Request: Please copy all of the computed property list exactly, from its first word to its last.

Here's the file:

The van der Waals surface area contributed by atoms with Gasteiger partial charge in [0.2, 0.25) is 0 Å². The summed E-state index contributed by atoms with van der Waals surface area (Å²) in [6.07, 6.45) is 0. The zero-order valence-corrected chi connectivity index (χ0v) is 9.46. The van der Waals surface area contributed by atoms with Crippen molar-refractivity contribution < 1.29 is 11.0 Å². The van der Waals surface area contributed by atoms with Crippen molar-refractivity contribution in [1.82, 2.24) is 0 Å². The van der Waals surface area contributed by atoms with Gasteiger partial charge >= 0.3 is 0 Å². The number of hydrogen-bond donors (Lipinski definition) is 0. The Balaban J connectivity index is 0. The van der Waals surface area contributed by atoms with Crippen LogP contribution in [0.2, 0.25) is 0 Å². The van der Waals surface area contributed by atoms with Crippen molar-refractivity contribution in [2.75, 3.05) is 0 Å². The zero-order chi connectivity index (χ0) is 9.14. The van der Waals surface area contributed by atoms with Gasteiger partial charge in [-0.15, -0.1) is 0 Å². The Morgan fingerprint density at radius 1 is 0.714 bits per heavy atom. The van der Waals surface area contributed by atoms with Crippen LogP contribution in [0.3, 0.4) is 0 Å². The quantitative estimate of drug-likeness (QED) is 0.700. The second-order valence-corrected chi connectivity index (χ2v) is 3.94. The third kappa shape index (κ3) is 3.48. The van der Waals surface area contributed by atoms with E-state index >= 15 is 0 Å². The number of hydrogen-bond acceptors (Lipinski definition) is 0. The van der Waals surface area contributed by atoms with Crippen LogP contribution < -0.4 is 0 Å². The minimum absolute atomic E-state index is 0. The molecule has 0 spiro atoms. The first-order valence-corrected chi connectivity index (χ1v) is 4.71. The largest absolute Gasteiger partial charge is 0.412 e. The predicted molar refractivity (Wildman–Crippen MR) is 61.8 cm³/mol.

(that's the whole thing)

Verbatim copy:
The van der Waals surface area contributed by atoms with Gasteiger partial charge in [0.2, 0.25) is 0 Å². The summed E-state index contributed by atoms with van der Waals surface area (Å²) in [6.07, 6.45) is 0. The zero-order valence-corrected chi connectivity index (χ0v) is 9.46. The van der Waals surface area contributed by atoms with Crippen molar-refractivity contribution < 1.29 is 11.0 Å². The van der Waals surface area contributed by atoms with Crippen molar-refractivity contribution in [1.82, 2.24) is 0 Å². The van der Waals surface area contributed by atoms with Gasteiger partial charge >= 0.3 is 0 Å². The number of hydrogen-bond donors (Lipinski definition) is 0. The Balaban J connectivity index is 0. The van der Waals surface area contributed by atoms with Crippen LogP contribution in [0.2, 0.25) is 0 Å². The van der Waals surface area contributed by atoms with Crippen molar-refractivity contribution in [2.75, 3.05) is 0 Å². The zero-order chi connectivity index (χ0) is 9.14. The van der Waals surface area contributed by atoms with Gasteiger partial charge in [-0.15, -0.1) is 0 Å². The Morgan fingerprint density at radius 1 is 0.714 bits per heavy atom. The van der Waals surface area contributed by atoms with Crippen LogP contribution in [0.3, 0.4) is 0 Å². The quantitative estimate of drug-likeness (QED) is 0.700. The second-order valence-corrected chi connectivity index (χ2v) is 3.94. The third kappa shape index (κ3) is 3.48. The van der Waals surface area contributed by atoms with E-state index >= 15 is 0 Å². The number of hydrogen-bond acceptors (Lipinski definition) is 0. The van der Waals surface area contributed by atoms with Crippen LogP contribution < -0.4 is 0 Å². The minimum absolute atomic E-state index is 0. The molecule has 0 spiro atoms. The first-order valence-corrected chi connectivity index (χ1v) is 4.71. The largest absolute Gasteiger partial charge is 0.412 e. The predicted molar refractivity (Wildman–Crippen MR) is 61.8 cm³/mol.